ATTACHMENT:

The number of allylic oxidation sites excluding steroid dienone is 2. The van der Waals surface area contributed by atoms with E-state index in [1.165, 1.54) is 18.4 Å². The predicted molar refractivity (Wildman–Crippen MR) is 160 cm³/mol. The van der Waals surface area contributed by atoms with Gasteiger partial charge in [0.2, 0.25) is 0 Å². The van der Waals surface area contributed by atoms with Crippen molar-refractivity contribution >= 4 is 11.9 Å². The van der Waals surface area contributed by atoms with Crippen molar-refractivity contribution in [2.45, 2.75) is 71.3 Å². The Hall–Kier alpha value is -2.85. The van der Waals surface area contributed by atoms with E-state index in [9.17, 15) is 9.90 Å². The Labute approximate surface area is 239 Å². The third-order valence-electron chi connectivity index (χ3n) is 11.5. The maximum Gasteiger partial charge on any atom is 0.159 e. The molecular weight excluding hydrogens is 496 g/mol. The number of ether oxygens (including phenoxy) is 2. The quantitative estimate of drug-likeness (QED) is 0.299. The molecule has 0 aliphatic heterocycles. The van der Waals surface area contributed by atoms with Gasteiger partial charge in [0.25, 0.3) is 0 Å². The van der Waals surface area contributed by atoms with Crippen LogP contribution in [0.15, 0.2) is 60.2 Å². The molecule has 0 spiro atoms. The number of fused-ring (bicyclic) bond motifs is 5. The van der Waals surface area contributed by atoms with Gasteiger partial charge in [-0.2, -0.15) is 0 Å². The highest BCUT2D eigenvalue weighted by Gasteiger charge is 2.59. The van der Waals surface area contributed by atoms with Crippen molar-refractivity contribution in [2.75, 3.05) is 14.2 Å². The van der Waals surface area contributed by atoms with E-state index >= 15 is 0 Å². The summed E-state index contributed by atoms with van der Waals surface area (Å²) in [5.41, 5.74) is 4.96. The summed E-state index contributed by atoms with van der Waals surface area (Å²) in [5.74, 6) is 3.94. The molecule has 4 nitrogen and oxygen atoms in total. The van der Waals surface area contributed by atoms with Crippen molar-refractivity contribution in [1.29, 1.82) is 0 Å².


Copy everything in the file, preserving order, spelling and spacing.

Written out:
The number of allylic oxidation sites excluding steroid dienone is 2. The van der Waals surface area contributed by atoms with E-state index in [1.165, 1.54) is 18.4 Å². The predicted molar refractivity (Wildman–Crippen MR) is 160 cm³/mol. The van der Waals surface area contributed by atoms with Gasteiger partial charge in [0.2, 0.25) is 0 Å². The van der Waals surface area contributed by atoms with Crippen molar-refractivity contribution >= 4 is 11.9 Å². The van der Waals surface area contributed by atoms with Crippen molar-refractivity contribution in [2.45, 2.75) is 71.3 Å². The Hall–Kier alpha value is -2.85. The van der Waals surface area contributed by atoms with E-state index in [9.17, 15) is 9.90 Å². The Labute approximate surface area is 239 Å². The third-order valence-electron chi connectivity index (χ3n) is 11.5. The maximum Gasteiger partial charge on any atom is 0.159 e. The molecular weight excluding hydrogens is 496 g/mol. The number of ether oxygens (including phenoxy) is 2. The quantitative estimate of drug-likeness (QED) is 0.299. The molecule has 0 aliphatic heterocycles. The van der Waals surface area contributed by atoms with Gasteiger partial charge in [0.25, 0.3) is 0 Å². The van der Waals surface area contributed by atoms with Crippen LogP contribution in [0.15, 0.2) is 60.2 Å². The molecule has 0 spiro atoms. The number of fused-ring (bicyclic) bond motifs is 5. The van der Waals surface area contributed by atoms with Gasteiger partial charge in [-0.2, -0.15) is 0 Å². The highest BCUT2D eigenvalue weighted by Gasteiger charge is 2.59. The van der Waals surface area contributed by atoms with Crippen molar-refractivity contribution in [2.75, 3.05) is 14.2 Å². The van der Waals surface area contributed by atoms with E-state index >= 15 is 0 Å². The summed E-state index contributed by atoms with van der Waals surface area (Å²) in [5.41, 5.74) is 4.96. The summed E-state index contributed by atoms with van der Waals surface area (Å²) in [5.74, 6) is 3.94. The molecule has 4 nitrogen and oxygen atoms in total. The van der Waals surface area contributed by atoms with Crippen molar-refractivity contribution in [1.29, 1.82) is 0 Å².